Cano's swing a beauty to behold

10/02/2012 12:41 PM ET
By Jack Curry

Robinson Cano's hot bat has propelled the Yankees into the postseason.(AP)
Robinson’s Cano sweet swing has never really changed. He has always had that smooth lefty stroke, which starts with him remaining planted on his back leg, lifting his front leg, rotating his hips toward the pitcher and using his quick hands to pump the bat through the strike zone.

“That’s the way he has always swung,” said Jose Cano, Robinson’s father and the man who has thrown the most pitches to Cano. “He’s always been like that.”

Cano looks like a natural hitter and, according to his father’s recollection, he is a natural hitter. Obviously, Cano has made some modifications to his swing as he developed from a boy who chased his father from batter’s box to batter’s box in the Dominican Republic into a professional hitter. But Cano’s basic swing, that he-looks-so-comfortable-up-there swing, has been with him forever.

“I didn’t teach him that,” said Jose Cano. “That’s something he had.”

As Cano has terrorized pitchers with 18 hits in his last 29 at-bats, including a titanic 446-foot homer in a 10-2 win over the Red Sox on Monday night, that always gorgeous swing has looked even prettier to the Yankees. While Ichiro Suzuki had a superb September and Derek Jeter has been typically reliable, teams often need a power hitter to help carry them. Mark Teixeira has been injured and Alex Rodriguez has been absent, so that left Cano as the most likely player to carry the Yankees. And that is precisely what he has done.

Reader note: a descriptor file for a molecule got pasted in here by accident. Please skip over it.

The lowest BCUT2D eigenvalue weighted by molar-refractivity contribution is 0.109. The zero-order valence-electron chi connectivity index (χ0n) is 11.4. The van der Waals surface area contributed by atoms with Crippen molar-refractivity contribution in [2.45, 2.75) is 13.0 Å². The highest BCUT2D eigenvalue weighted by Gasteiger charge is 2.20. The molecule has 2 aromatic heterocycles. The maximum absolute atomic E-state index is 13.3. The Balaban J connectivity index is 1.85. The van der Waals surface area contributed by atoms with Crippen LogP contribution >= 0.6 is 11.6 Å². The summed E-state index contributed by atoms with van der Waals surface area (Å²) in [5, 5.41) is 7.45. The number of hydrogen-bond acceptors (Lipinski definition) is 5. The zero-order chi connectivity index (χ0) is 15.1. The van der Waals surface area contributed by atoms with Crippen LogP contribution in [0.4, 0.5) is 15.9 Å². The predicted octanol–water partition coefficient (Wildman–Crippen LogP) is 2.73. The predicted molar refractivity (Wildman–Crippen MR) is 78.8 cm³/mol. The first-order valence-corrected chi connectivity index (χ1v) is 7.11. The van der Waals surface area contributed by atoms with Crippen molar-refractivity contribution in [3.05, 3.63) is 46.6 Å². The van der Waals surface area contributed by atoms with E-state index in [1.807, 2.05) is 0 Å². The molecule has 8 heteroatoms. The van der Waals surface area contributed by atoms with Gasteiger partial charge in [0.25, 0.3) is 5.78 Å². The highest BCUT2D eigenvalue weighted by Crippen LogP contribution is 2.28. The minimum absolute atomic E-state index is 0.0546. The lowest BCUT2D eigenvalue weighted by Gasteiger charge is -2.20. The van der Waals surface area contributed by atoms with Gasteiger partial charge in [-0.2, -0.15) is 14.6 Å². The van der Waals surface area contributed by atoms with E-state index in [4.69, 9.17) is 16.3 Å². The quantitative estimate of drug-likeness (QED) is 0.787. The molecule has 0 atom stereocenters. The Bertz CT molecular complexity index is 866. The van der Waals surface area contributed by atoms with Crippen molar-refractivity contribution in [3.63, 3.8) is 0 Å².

Across Cano’s last seven games, he has been the feared, ferocious hitter that he is expected to be and has notched at least two hits in each game. How talented is Cano? I’m more surprised when Cano goes 0-for-12 than when he goes 8-for-12. He is that skilled, a player with few weaknesses at the plate. Hitting coach Kevin Long frequently counsels Cano about pitch selection and about not helping pitchers by chasing balls outside of the zone.

“If he doesn’t do that,” Long said, “it’s so much tougher for them to get him out.”

Cano was in attack mode against Boston’s Clay Buchholz on Monday. In Cano’s first at-bat in the second inning, he belted a first-pitch fastball for a homer off the Mohegan Sun Casino bar in center field. Later in the nine-run inning, Cano smashed another first-pitch fastball for a two-run double. Two at-bats, two pitches and two doubles, which is two more extra base hits than Rodriguez has in his last 60 at-bats.

There have been stretches in which Cano, the Yankees’ best player, has been an unproductive player. Before this splurge, he had been 9-for-53 with one homer. He has also struggled with runners in scoring position. But, for the last week, Cano and his sweet swing have helped carry the Yankees, carry them achingly close to a division title.

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